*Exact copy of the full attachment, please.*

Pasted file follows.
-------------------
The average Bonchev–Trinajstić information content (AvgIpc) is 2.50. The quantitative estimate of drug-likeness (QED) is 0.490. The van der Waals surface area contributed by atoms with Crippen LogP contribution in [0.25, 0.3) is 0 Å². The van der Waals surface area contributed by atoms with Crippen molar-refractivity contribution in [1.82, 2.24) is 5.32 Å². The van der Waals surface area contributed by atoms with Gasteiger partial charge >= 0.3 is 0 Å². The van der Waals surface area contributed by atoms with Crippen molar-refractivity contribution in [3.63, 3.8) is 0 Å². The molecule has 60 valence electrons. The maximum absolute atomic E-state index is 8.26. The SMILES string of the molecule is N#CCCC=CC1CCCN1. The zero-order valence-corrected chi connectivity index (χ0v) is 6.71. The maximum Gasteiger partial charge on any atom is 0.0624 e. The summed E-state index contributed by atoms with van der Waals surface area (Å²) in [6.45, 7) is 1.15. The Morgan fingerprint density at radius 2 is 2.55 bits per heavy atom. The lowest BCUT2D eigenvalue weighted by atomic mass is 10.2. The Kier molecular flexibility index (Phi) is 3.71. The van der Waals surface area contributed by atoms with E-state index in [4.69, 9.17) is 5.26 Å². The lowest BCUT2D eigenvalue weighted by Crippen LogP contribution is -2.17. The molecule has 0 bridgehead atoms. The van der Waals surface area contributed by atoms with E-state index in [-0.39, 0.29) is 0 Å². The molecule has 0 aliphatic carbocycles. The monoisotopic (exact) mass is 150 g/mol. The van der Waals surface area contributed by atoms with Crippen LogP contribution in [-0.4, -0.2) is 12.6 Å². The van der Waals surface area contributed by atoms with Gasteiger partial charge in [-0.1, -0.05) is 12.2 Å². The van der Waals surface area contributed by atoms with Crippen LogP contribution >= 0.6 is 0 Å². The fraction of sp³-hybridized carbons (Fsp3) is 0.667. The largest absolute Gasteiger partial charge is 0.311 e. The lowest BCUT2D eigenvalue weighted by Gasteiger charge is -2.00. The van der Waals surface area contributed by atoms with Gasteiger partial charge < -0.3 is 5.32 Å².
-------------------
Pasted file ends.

The average Bonchev–Trinajstić information content (AvgIpc) is 2.50. The quantitative estimate of drug-likeness (QED) is 0.490. The van der Waals surface area contributed by atoms with Crippen LogP contribution in [0.25, 0.3) is 0 Å². The van der Waals surface area contributed by atoms with Crippen molar-refractivity contribution in [1.82, 2.24) is 5.32 Å². The van der Waals surface area contributed by atoms with Gasteiger partial charge >= 0.3 is 0 Å². The van der Waals surface area contributed by atoms with Crippen molar-refractivity contribution in [3.63, 3.8) is 0 Å². The molecule has 60 valence electrons. The maximum absolute atomic E-state index is 8.26. The SMILES string of the molecule is N#CCCC=CC1CCCN1. The zero-order valence-corrected chi connectivity index (χ0v) is 6.71. The maximum Gasteiger partial charge on any atom is 0.0624 e. The summed E-state index contributed by atoms with van der Waals surface area (Å²) in [6.45, 7) is 1.15. The Morgan fingerprint density at radius 2 is 2.55 bits per heavy atom. The lowest BCUT2D eigenvalue weighted by atomic mass is 10.2. The Kier molecular flexibility index (Phi) is 3.71. The van der Waals surface area contributed by atoms with E-state index in [4.69, 9.17) is 5.26 Å². The lowest BCUT2D eigenvalue weighted by Crippen LogP contribution is -2.17. The molecule has 0 bridgehead atoms. The van der Waals surface area contributed by atoms with E-state index in [-0.39, 0.29) is 0 Å². The molecule has 0 aliphatic carbocycles. The monoisotopic (exact) mass is 150 g/mol. The van der Waals surface area contributed by atoms with Crippen LogP contribution in [-0.4, -0.2) is 12.6 Å². The van der Waals surface area contributed by atoms with Gasteiger partial charge in [-0.1, -0.05) is 12.2 Å². The van der Waals surface area contributed by atoms with Crippen LogP contribution >= 0.6 is 0 Å². The fraction of sp³-hybridized carbons (Fsp3) is 0.667. The largest absolute Gasteiger partial charge is 0.311 e. The lowest BCUT2D eigenvalue weighted by Gasteiger charge is -2.00. The van der Waals surface area contributed by atoms with Gasteiger partial charge < -0.3 is 5.32 Å².